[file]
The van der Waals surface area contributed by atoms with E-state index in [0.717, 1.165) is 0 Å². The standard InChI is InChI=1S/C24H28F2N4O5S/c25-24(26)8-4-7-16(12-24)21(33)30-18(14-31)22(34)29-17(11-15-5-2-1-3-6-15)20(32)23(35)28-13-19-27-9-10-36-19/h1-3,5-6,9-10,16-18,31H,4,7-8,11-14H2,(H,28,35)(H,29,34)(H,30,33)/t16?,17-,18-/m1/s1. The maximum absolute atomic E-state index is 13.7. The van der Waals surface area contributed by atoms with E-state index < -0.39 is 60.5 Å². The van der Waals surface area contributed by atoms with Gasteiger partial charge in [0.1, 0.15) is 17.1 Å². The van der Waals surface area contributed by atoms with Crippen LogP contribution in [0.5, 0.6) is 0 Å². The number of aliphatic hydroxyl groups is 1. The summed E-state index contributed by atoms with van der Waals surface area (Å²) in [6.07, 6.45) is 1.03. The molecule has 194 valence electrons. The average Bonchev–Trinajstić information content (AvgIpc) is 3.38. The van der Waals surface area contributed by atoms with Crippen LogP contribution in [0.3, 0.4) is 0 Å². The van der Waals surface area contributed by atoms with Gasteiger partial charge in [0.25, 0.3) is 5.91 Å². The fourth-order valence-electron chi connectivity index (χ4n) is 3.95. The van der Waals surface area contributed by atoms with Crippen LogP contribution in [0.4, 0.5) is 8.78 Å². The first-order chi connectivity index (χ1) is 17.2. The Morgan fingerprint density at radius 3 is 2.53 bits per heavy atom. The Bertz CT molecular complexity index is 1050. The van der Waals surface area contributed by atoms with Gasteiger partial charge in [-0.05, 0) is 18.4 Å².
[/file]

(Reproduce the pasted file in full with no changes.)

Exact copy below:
The van der Waals surface area contributed by atoms with E-state index in [0.717, 1.165) is 0 Å². The standard InChI is InChI=1S/C24H28F2N4O5S/c25-24(26)8-4-7-16(12-24)21(33)30-18(14-31)22(34)29-17(11-15-5-2-1-3-6-15)20(32)23(35)28-13-19-27-9-10-36-19/h1-3,5-6,9-10,16-18,31H,4,7-8,11-14H2,(H,28,35)(H,29,34)(H,30,33)/t16?,17-,18-/m1/s1. The maximum absolute atomic E-state index is 13.7. The van der Waals surface area contributed by atoms with E-state index < -0.39 is 60.5 Å². The van der Waals surface area contributed by atoms with Gasteiger partial charge in [0.1, 0.15) is 17.1 Å². The van der Waals surface area contributed by atoms with Crippen LogP contribution in [0.5, 0.6) is 0 Å². The number of aliphatic hydroxyl groups is 1. The summed E-state index contributed by atoms with van der Waals surface area (Å²) in [6.07, 6.45) is 1.03. The molecule has 194 valence electrons. The average Bonchev–Trinajstić information content (AvgIpc) is 3.38. The van der Waals surface area contributed by atoms with Crippen LogP contribution in [0.3, 0.4) is 0 Å². The van der Waals surface area contributed by atoms with Gasteiger partial charge in [0.25, 0.3) is 5.91 Å². The fourth-order valence-electron chi connectivity index (χ4n) is 3.95. The van der Waals surface area contributed by atoms with Crippen LogP contribution in [0.4, 0.5) is 8.78 Å². The first-order chi connectivity index (χ1) is 17.2. The Morgan fingerprint density at radius 3 is 2.53 bits per heavy atom. The Bertz CT molecular complexity index is 1050. The van der Waals surface area contributed by atoms with Gasteiger partial charge in [-0.05, 0) is 18.4 Å².